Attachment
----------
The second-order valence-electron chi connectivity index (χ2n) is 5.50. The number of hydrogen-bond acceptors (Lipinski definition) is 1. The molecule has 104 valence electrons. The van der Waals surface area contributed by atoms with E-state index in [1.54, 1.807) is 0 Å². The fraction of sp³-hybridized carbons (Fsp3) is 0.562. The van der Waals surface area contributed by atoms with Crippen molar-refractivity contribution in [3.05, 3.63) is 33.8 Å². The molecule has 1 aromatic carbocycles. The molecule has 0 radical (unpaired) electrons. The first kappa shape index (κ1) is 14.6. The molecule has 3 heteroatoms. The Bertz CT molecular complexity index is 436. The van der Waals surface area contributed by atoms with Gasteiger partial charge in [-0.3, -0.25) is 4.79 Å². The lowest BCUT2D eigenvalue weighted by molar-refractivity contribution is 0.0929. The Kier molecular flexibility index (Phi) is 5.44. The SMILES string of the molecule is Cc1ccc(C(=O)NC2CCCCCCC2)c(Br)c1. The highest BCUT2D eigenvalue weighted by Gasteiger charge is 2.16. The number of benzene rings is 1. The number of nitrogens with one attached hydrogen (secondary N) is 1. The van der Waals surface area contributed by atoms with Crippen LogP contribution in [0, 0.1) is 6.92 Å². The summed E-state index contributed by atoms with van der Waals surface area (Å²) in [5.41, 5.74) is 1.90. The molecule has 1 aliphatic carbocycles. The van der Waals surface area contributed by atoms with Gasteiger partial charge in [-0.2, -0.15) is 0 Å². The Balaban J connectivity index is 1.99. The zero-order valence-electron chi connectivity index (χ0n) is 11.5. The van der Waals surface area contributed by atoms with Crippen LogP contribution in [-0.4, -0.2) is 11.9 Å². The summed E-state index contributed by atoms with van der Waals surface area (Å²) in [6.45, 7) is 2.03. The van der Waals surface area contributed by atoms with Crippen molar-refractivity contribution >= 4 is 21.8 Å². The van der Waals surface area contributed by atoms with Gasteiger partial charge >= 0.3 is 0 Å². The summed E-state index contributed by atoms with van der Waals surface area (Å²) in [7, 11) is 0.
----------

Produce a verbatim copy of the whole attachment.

The second-order valence-electron chi connectivity index (χ2n) is 5.50. The number of hydrogen-bond acceptors (Lipinski definition) is 1. The molecule has 104 valence electrons. The van der Waals surface area contributed by atoms with E-state index in [1.54, 1.807) is 0 Å². The fraction of sp³-hybridized carbons (Fsp3) is 0.562. The van der Waals surface area contributed by atoms with Crippen molar-refractivity contribution in [3.05, 3.63) is 33.8 Å². The molecule has 1 aromatic carbocycles. The molecule has 0 radical (unpaired) electrons. The first kappa shape index (κ1) is 14.6. The molecule has 3 heteroatoms. The Bertz CT molecular complexity index is 436. The van der Waals surface area contributed by atoms with Gasteiger partial charge in [-0.3, -0.25) is 4.79 Å². The lowest BCUT2D eigenvalue weighted by molar-refractivity contribution is 0.0929. The Kier molecular flexibility index (Phi) is 5.44. The SMILES string of the molecule is Cc1ccc(C(=O)NC2CCCCCCC2)c(Br)c1. The highest BCUT2D eigenvalue weighted by Gasteiger charge is 2.16. The number of benzene rings is 1. The number of nitrogens with one attached hydrogen (secondary N) is 1. The van der Waals surface area contributed by atoms with Crippen LogP contribution in [0, 0.1) is 6.92 Å². The summed E-state index contributed by atoms with van der Waals surface area (Å²) in [5.41, 5.74) is 1.90. The molecule has 1 aliphatic carbocycles. The van der Waals surface area contributed by atoms with Gasteiger partial charge in [-0.2, -0.15) is 0 Å². The Balaban J connectivity index is 1.99. The zero-order valence-electron chi connectivity index (χ0n) is 11.5. The van der Waals surface area contributed by atoms with Crippen LogP contribution in [-0.4, -0.2) is 11.9 Å². The summed E-state index contributed by atoms with van der Waals surface area (Å²) in [6.45, 7) is 2.03. The van der Waals surface area contributed by atoms with Crippen molar-refractivity contribution >= 4 is 21.8 Å². The van der Waals surface area contributed by atoms with Gasteiger partial charge >= 0.3 is 0 Å². The summed E-state index contributed by atoms with van der Waals surface area (Å²) in [7, 11) is 0.